Nikon Mounts


     Nikon made Rangefinder 35mm cameras that were copies of Contax designs.   Therefore, those cameras used Contax mount lenses.  

The F Mount

     In 1957 Nikon decided to produce 35mm slr cameras in order to have a system which could easily support long telephoto lenses.   They modified the Contax rangefinder design and came up with the Nikon F.    The mount it used was called the Nikon F Mount.    That basic F Mount design is still being used today in Nikon's D-SLR's.    Nikon F cameras, and Nikkormats as well, used meters that were linked to the aperture setting on the lens by a pin which connected to the lens by way of a little prong.  In order for the meter to know which f stop was being used, the user needed to mount the lens at f5.6 then turn the aperture ring to its smallest setting, then back to its largest setting.   This was called the Nikon swing.   The meter knew the aperture setting by the position of the pin.   These lenses are called Non-Ai.    They will not mount on camera bodies made for Ai lenses or newer.  

Nikon F (Non Ai)

Ai Mount

     In 1977 Nikon modified the F Mount.   It was no longer necessary to do the 'Nikon Swing' in order for the camera's meter to know what the aperture setting was.  There was now a notch cut into the base of the lens which would meet with a lever on the camera body that was connected to the meter.  It was no longer necessary to catch a pin with the lens fork anymore.   They called this advancement Aperture Indexing or Ai.    Nikon left the fork on the lens in case users wanted to mount the new style Ai lenses on their Nikon F bodies.   They modified the forks by cutting holes to allow light to hit the base of lens.  This made viewing a second set of aperture numbers much easier.   

Nikon Ai

Ai-S Mounts

     In 1981, Nikon modified the mount again.  With an Ai-S lens atteched, the camera could control the aperture by itself.   This made shutter priority and program exposure possible.    Ai-S mounts have a thinner collar surounding the rear lens element.   Ai-s lenses have their highest aperture number colored orange.   There is also a notch cut into the mount which tells Ai-S capable cameras that it's an Ai-S lens.   In 1983 Nikon made a modification which allowed camera and lens to communicate with a CPU.  

Nikon AiS

Nikkor AF

     Also, in 1983, Nikon introduced autofocus on the F3 AF.    They had been working on an autofocus lens since 1971.   With the FS AF they introduced two lenses that had internal motors.    In 1986 they decided to mass produce autofocus cameras.  They introduced the N2020 which used the Nikkor AF mount.    These lenses do not have internal motors.  The motors are located in the camera bodies.  A small screw head at the base of the lens is turned by the camera motor, and this screw head turns the focus ring.    Nikkor Af lenses will mount on earlier manual focus camera bodies but will not Autofocus.   On early F mount cameras you will need to use stop down metering because the lens does not have a prong.  You may add a prong if you so desire.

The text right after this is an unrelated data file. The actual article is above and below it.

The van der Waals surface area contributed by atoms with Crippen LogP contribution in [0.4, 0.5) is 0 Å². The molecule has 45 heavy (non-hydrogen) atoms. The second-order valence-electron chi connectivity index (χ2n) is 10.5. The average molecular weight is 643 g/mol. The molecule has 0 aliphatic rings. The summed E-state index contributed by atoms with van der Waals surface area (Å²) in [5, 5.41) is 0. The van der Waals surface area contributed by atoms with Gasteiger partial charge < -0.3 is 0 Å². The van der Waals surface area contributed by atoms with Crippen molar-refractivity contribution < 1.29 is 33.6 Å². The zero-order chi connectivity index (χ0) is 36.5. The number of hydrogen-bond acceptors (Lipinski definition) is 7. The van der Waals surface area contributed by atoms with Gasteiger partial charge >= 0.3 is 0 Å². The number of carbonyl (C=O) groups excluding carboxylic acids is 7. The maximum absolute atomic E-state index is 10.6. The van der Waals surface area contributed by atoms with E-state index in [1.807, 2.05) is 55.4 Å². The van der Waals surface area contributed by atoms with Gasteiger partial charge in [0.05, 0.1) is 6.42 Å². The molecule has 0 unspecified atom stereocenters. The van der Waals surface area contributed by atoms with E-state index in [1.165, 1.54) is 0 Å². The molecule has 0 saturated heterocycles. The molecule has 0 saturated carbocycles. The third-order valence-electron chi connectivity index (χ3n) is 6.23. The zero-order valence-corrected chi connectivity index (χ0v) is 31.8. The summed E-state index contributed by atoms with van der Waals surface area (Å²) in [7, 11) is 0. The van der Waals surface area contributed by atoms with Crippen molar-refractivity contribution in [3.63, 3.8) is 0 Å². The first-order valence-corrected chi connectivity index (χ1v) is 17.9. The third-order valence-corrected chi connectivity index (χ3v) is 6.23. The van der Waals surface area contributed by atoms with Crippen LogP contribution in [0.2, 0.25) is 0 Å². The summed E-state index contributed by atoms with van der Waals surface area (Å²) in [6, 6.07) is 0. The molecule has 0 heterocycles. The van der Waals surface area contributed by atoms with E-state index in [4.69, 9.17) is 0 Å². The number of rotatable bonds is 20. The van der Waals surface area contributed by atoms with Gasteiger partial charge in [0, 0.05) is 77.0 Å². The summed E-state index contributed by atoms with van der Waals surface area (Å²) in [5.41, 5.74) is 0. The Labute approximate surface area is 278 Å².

Nikon AF 2.jpg

Nikkor AF

Nikkor AF-D

     In 1996, the CPU in AF lenses was modified to relay focus distance infornation to the cameras metering system.  This was primarlily done to improve flash exposure.   The mount did not change externally, except for the use of plastics.  Look for the 'D' written after the lens designation.


Nikkor AF

Nikkor AF-G

     In 2000, Nikon did away with the aperture ring on autofocus lenses.   These were 'G' lenses.   Since they do not have an aperture ring they can not be used on Nikon cameras without a CPU.   Look for the 'G' after the lens designation.  

Nikkor AF-I & AF-S

     These lenses have internal motors.   There is no screw drive in the lens mount.   They are also 'G' lenses because they don't have an aperture ring.   Look for the AF-S on the lens designation.


Nikkor AF-S 'G'


     The DX mount is a modified F mount which fits Nikon sub frame Digital slr's.    It is basically a smaller AF-S mount.   

Nikon AF-s.jpeg


Other Nikon Mounts

Nikonos and Nikon RS

     Nikonos cameras were based on Calypso cameras.  Nikon bought the rights to the design and produced the Nikonos I.   It was a manual focus underwater camera.   In 1992, Nikon introduced the RS.  The RS used a variant of the F mount.   They added an outer bayonet ring for waterproofing purposes.  It was an autofocus underwater camera.   





Nikon 1

     Introduced in 2011, this mount is used on Nikon CX format mirrorless camera bodies.   


Nikon 1 Mirrorless

Nikon Pronea

     I'm sure Nikon would like to forget that APS cameras were ever made but I won't forget.   APS cameras were an attempt to broaden the market by getting you to buy a new camera system.  Nikon, Fuji, Minolta and Kodak got together and created the system.   Each company contributed to the cause.   Nikon, Minolta and Kodak made cameras and Fuji made minilab modifications.   As a salesman I begged my customers not to buy an APS camera.    Nikon made Pronea cameras for the APS system.  They developed a new lens mount for it.  Here it is.  


Nikon IX Pronea

© Robert Allen Kautz